Privacy-focused Google Search rival DuckDuckGo reached 100 million search queries in a day for the first time in over a decade.
The increase in search queries on the platform is a sign people are seeking alternatives to Big Tech platforms such as Google and Microsoft's Bing, the former being particularly notorious for collecting user data.
According to DuckDuckGo's public traffic stats, it achieved a significant milestone on January 11 when it recorded 102,251,307 search queries. That was the first time it registered over 100 million search queries in 12 years.
DuckDuckGo achieved 50 million search queries a day for the first time in November 2019, meaning it took more than a year to double the figure. But the growth has been steady — it has been recording 2 billion search queries a month since August 2020.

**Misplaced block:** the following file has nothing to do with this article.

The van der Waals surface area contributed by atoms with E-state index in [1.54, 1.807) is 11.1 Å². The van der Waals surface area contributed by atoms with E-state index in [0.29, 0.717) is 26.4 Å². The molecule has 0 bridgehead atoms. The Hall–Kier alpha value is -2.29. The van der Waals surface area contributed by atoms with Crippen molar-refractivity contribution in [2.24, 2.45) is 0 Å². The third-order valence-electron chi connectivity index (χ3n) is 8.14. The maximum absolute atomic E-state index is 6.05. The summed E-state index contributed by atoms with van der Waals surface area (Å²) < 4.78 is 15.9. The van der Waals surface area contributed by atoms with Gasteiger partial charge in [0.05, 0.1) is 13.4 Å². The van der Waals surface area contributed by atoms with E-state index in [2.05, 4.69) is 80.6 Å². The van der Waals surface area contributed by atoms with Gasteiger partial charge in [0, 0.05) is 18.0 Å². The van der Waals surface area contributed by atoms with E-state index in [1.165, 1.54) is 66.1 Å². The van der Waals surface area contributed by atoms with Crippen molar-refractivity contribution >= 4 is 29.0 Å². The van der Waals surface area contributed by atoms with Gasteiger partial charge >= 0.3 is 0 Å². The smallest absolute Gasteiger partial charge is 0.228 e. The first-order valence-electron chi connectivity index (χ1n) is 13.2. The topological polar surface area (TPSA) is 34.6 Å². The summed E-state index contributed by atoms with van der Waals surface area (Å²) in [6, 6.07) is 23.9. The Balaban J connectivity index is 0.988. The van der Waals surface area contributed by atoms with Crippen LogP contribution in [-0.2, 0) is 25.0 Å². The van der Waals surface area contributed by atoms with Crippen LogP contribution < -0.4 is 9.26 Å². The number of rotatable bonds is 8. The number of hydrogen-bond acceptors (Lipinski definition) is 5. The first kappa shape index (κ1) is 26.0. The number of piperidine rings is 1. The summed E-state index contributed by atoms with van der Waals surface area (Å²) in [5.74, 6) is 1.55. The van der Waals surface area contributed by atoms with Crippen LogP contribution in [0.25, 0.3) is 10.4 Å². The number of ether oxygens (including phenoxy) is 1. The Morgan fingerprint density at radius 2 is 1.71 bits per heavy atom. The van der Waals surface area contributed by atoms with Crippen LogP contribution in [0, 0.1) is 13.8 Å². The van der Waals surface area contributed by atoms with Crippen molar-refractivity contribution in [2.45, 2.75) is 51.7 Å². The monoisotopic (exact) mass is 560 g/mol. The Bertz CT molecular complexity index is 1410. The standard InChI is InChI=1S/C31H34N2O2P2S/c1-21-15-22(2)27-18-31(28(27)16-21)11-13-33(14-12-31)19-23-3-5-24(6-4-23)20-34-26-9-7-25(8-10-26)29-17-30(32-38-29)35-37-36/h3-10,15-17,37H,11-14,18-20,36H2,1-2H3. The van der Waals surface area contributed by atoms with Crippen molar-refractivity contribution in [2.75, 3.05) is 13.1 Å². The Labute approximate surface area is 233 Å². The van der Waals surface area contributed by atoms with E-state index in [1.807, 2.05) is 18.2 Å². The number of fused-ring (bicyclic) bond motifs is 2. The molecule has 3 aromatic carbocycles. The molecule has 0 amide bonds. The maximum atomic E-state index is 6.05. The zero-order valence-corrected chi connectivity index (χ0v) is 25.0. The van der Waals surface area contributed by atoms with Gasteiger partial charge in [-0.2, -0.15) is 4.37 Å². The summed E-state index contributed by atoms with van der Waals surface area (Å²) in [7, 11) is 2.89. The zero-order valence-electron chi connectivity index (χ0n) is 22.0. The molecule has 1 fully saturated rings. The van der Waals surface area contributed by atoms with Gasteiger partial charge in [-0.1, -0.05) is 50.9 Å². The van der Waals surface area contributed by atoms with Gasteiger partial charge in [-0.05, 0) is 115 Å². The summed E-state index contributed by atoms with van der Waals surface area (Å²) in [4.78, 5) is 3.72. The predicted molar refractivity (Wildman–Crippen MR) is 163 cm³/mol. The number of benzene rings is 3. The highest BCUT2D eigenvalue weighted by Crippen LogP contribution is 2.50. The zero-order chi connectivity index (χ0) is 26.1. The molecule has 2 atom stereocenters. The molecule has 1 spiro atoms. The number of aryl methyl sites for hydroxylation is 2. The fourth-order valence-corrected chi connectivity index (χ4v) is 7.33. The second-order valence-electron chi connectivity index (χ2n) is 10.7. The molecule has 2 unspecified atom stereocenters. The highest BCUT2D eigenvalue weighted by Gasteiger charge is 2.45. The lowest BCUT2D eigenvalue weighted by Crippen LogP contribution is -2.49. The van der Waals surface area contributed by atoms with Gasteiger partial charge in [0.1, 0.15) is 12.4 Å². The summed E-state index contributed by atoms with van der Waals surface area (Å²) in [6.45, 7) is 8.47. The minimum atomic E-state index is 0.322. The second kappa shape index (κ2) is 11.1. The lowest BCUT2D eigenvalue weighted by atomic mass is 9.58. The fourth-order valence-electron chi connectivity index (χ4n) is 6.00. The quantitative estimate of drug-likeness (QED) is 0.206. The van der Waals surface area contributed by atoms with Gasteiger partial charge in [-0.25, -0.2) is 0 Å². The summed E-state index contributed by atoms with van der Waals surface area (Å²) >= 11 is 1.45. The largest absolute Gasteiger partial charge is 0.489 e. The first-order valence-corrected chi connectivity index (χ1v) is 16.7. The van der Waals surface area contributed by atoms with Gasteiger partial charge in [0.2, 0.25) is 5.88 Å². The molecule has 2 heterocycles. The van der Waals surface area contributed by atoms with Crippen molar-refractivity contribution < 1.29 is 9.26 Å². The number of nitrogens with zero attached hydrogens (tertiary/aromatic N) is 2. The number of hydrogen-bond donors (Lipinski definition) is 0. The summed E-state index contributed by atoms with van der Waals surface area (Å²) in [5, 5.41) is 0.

Compared to Google, the figures might seem small. Google dominates the search engine market, with over 80 percent of the market share and about 5 billion search queries daily. However, DuckDuckGo's increase in traffic signifies that people are seeking alternatives to Big Tech platforms, which do not value privacy.
The increase in traffic on the search engine can be attributed to the fact that it values privacy. It claims it does not collect or sell user data. The site has distanced itself from Google's model of collecting and selling data to offer targeted ads. DuckDuckGo does not store users' search histories.
It might take some time to prove a worthy competitor to Google Search but it is beginning to catch up with Microsoft's Bing, the second largest search engine with about 6 percent of the market share.